And yes, upwards. So, the function goes to...? (positive or negative infinity?)

- anonymous

Positive infinity obviously...
Haha this sounds like a teacher explaining to an impossible student
Wait...

- terenzreignz

No... it's a student explaining to another student because the first student knows how hard limits could be to grasp when you're force-fed them early-on and in huge doses...
LOL
okay, what about from the left?

- Luigi0210

^

- anonymous

it goes downwards indefinitely, indicating it is going towards negative infinity, right?
Or does the hole have an effect on this?

- terenzreignz

No. It doesn't :P
Okay, now you know those, care to revise your tentative answer-set? :P

- anonymous

Yes master ;)
x->infinity+ is 0
x->infinity+ is 0
x->-3 (-3 is the hole) is still pretty much unknown to me....
x->6+ is infinity
x->6- is -infinity
x->6 is DNE

- anonymous

I revised the symbols as well

- terenzreignz

Before we deal with that hole... I've been stalki....I mean, looking over the questions you've answered....

- terenzreignz

It seems you rely too much on technology like graphing apps and calculators... we need to fix that.... bit by bit...

- anonymous

Oh that was months ago...
And my teachers promote graphing calculators. I assume you dont? :)

- Luigi0210

Try to avoid them :P

- terenzreignz

I promote awesomeness :3
LOL
anyway
Let's have a look at this.
\[\Large \lim_{x\rightarrow \color{red}{\boxed{\color{white}{2}}}}\frac{x+3}{x^2-3x-18}\]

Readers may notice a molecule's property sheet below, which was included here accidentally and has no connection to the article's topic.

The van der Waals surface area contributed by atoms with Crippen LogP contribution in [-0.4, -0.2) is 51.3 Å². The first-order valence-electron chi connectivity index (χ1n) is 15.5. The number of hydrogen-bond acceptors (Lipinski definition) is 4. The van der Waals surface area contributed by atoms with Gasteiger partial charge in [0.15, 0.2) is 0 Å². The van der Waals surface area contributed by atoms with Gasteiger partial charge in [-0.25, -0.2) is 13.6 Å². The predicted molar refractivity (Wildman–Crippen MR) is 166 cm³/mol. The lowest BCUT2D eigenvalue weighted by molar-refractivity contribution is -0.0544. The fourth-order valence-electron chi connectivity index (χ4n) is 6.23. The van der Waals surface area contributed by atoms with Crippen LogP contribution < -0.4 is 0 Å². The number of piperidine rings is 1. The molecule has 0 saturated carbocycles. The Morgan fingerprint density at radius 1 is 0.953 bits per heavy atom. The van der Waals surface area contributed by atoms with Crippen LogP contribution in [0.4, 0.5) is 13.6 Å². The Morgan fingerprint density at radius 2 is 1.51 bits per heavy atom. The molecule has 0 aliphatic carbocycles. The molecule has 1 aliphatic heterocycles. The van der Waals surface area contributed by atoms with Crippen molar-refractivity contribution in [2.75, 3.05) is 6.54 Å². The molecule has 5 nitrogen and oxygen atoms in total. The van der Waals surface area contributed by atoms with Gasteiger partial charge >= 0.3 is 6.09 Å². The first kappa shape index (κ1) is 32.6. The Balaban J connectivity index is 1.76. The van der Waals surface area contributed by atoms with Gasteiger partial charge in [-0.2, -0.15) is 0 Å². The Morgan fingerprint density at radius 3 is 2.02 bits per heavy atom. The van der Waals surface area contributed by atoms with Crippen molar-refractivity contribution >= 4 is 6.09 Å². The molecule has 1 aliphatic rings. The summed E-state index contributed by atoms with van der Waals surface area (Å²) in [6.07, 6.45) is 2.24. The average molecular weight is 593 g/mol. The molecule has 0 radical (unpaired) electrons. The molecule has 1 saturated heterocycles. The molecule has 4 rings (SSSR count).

- terenzreignz

The denominator is factorable, did you notice?

- anonymous

Yes, it becomes -3 and 6

- anonymous

Which I may or may not have just graphed...(Dont worry, I actually know how to factor...)

- terenzreignz

We don't need its roots, we just need its factored form :P
\[\Large \lim_{x\rightarrow \color{red}{\boxed{\color{white}{2}}}}\frac{x+3}{(x+3)(x-6)}\]notice anything?

- anonymous

Ah, I remember that it indicates a hole right?
Also it is now

- anonymous

Wow I am bad at writing equations....
(x+3)/(x+6)

- terenzreignz

Well that's not fair, you cancelled out the x+3 in the denominator but not in the numerator...
I'll see you at the people's court, this is INJUSTICE

- terenzreignz

And besides, it's x-6 in the denominator.
Try again :P

- anonymous

Ah...oh....hmmm I have no idea how I missed that..
Here I have been practicing: "Hello may I take your order?"

- terenzreignz

Yes, I'll have all the correct answers and I want it snappy.

- terenzreignz

Anyway, so it's basically 1/(x-6) yes?

- anonymous

As always, you're right...
Go on...

- terenzreignz

"Calculus" is actually just a pebble (literally, actually) in the bigger mathematical field called "Analysis"
So... let's analyze.

- terenzreignz

You know that when a denominator gets really really small, the whole fraction itself gets bigger and bigger, right?

- anonymous

Yes...

- anonymous

Oh noes... A long reply...

- terenzreignz

Observe...
\[\Large \frac1{\frac12}=2\]\[\Large \frac1{1/1000}=1000\]\[\Large \frac{1}{0.000001}=1000000\]etc

- anonymous

No...stop!
too many 0's!

- terenzreignz

So actually, when a denominator goes to zero, the whole fraction tends to infinity, or gets infinitely large.

- terenzreignz

What happens here
\[\Large \frac1{x-6}\]as x goes to 6 is that the fraction tends to infinity, just don't know WHICH infinity.

- terenzreignz